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ANISOCORIA DURING OPHTHALMODYNAMOMETRY-Reply

ANISOCORIA DURING OPHTHALMODYNAMOMETRY-Reply This article is only available in the PDF format. Download the PDF to view the article, as well as its associated figures and tables. Abstract Dr. Loewenfeld's letter was referred to Drs. Jaeger, Weeks, and Duane, who offer the following reply: To the Editor: —Dr. I. Loewenfeld has presented her case. We are pleased she agrees that in the experiments described by us the defect is chiefly in the retinal portion of the afferent arc. The exact quote "the chief defect in the experiments described by them etc." is perhaps a Freudian slip.We readily admit that the pupillary sphincter—indeed the entire iris of a pressurized eye may be functioning abnormally. However, it is unlikely that experiments in cats and dogs with sustained increased intraocular pressure have much relevance to the transient conditions of our studies confined to humans. Nor do we believe the dilated pupil of glaucoma has much in common with our observations.We are not certain what "uncomplicated impairment of the afferent arc" means. If anisocoria is inherently excluded by definition, then http://www.deepdyve.com/assets/images/DeepDyve-Logo-lg.png Archives of Ophthalmology American Medical Association

ANISOCORIA DURING OPHTHALMODYNAMOMETRY-Reply

ANISOCORIA DURING OPHTHALMODYNAMOMETRY-Reply

Abstract

This article is only available in the PDF format. Download the PDF to view the article, as well as its associated figures and tables. Abstract Dr. Loewenfeld's letter was referred to Drs. Jaeger, Weeks, and Duane, who offer the following reply: To the Editor: —Dr. I. Loewenfeld has presented her case. We are pleased she agrees that in the experiments described by us the defect is chiefly in the retinal portion of the afferent arc. The exact quote "the chief defect in the...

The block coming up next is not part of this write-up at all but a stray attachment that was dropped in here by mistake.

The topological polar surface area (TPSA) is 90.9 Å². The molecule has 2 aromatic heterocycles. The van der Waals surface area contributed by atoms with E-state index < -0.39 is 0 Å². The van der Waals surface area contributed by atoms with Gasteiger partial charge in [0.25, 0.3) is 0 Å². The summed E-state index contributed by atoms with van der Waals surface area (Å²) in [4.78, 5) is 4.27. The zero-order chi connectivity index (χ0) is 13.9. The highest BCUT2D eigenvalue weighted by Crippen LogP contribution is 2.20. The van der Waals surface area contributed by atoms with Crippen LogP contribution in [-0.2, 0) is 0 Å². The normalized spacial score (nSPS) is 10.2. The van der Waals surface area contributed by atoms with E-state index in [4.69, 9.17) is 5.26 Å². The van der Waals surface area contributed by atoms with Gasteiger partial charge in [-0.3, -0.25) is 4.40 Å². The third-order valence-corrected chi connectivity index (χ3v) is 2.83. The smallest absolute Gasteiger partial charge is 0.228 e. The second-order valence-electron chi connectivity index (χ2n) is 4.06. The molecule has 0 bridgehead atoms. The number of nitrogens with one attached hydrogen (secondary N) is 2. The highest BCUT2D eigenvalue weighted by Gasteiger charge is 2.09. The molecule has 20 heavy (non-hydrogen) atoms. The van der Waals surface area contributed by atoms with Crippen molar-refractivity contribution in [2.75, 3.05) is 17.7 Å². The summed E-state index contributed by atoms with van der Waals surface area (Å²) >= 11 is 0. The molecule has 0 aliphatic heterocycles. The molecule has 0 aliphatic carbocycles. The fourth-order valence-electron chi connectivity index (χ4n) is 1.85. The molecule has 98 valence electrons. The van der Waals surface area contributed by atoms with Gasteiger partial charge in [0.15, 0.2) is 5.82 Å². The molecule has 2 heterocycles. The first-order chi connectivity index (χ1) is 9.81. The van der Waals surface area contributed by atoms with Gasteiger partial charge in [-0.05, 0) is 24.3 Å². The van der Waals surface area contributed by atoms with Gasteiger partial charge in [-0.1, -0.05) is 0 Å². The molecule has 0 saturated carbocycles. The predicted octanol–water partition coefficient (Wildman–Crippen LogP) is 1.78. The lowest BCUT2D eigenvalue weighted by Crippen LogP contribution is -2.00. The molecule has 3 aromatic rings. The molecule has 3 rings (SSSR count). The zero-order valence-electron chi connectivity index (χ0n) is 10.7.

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Publisher
American Medical Association
Copyright
Copyright © 1964 American Medical Association. All Rights Reserved.
ISSN
0003-9950
eISSN
1538-3687
DOI
10.1001/archopht.1964.00970010466034
Publisher site
See Article on Publisher Site

Abstract

This article is only available in the PDF format. Download the PDF to view the article, as well as its associated figures and tables. Abstract Dr. Loewenfeld's letter was referred to Drs. Jaeger, Weeks, and Duane, who offer the following reply: To the Editor: —Dr. I. Loewenfeld has presented her case. We are pleased she agrees that in the experiments described by us the defect is chiefly in the retinal portion of the afferent arc. The exact quote "the chief defect in the experiments described by them etc." is perhaps a Freudian slip.We readily admit that the pupillary sphincter—indeed the entire iris of a pressurized eye may be functioning abnormally. However, it is unlikely that experiments in cats and dogs with sustained increased intraocular pressure have much relevance to the transient conditions of our studies confined to humans. Nor do we believe the dilated pupil of glaucoma has much in common with our observations.We are not certain what "uncomplicated impairment of the afferent arc" means. If anisocoria is inherently excluded by definition, then

Journal

Archives of OphthalmologyAmerican Medical Association

Published: Mar 1, 1964

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